The village dates from the late 1700s and was set up by then local landlord Lloyd. The Lloyd family were granted the lands of Croghan which originally were owned by the Mcdermott's in 1680. Lloyd built a house in the 1700s where the GAA Club Rooms now stand, and in 1830 built a larger mansion nearby. Croghan village consisted of 30 houses all facing east towards the big house in a north-south direction. The only building on the other side of street was Donnellan's shop (1765), which in 1796 became the Roman Catholic Church. Croghan is now the parish name for this area incorporating the old parishes of Killukin, Killumod, Tumna, Kilcola and Estersnow. These were former monastic sites dating back up to 1500 years. Croghan was an agriculture area, and under encouragement of Guy Lloyd, fairs were set up after Trinity Sunday and 28 October, which were famous throughout west of Ireland for Croghan Shorthorn[clarification needed] and continued till 1970. In 1898, the Croghan Co Operative Creamery was set up, being the second in Connacht and it flourished for 90 years. Today, Croghan has a six-teacher national school, three housing estates, and a tidy towns committee. In 1861, the Church of Ireland was opened and the creamery is now a centre for the community. The Shannon Gaels GAA Club have a sports ground in the community. The club has won titles at every grade in men's and ladies in the county, and were senior county champions in 1964.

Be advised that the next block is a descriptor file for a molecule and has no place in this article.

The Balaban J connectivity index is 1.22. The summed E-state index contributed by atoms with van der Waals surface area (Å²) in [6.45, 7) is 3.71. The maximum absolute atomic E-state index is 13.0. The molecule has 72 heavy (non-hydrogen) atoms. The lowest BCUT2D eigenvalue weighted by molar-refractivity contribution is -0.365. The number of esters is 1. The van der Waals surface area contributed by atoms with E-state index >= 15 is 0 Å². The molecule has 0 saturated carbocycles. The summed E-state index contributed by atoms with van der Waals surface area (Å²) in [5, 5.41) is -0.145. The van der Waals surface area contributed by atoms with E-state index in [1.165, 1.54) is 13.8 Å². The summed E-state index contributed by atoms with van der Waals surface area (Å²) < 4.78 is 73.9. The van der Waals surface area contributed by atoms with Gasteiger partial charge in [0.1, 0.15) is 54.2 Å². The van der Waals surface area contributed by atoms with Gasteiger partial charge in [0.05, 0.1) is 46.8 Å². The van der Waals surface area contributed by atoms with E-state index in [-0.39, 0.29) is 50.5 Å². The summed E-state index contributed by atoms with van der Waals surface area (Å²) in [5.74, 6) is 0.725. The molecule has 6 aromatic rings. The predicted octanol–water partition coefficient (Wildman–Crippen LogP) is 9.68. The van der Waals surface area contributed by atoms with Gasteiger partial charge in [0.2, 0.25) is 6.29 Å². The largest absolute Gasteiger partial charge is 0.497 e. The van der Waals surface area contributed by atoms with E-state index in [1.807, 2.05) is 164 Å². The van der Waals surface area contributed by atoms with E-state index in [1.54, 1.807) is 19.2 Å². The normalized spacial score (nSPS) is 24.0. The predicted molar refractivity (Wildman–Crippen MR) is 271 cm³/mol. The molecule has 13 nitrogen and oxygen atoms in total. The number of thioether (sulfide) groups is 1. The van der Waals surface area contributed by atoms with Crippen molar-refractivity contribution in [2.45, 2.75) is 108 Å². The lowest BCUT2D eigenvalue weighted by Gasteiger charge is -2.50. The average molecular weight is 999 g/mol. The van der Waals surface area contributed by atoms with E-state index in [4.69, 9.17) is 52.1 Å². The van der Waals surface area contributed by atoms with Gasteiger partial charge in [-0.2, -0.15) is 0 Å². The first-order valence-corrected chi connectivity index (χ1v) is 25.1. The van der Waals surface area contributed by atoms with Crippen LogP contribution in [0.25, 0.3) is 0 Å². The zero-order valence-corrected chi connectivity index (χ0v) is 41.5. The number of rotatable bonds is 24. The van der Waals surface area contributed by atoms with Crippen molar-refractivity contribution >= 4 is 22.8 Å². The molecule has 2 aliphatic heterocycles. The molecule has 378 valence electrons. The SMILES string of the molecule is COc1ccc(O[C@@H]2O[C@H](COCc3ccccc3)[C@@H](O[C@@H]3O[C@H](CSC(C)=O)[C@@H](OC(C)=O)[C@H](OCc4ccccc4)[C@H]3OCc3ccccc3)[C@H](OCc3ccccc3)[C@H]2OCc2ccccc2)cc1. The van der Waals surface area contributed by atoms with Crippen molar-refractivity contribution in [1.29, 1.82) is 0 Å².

- John Beirne Jnr TD 1943–1961.
- Bishop Fulton Sheen 1896–1979 grandson of Bridget Fulton Croghan.
- William Trevor (Cox) 1928–2016 author, is the son of a Croghan man.
- Mary McAleese is the daughter of a Croghan man.
- History Shannon Gaels GAA 1985 - Chronicle 19th Century by Thomas Mullaney
- Parish Survey 1816 WS Mason by Archbishop Digby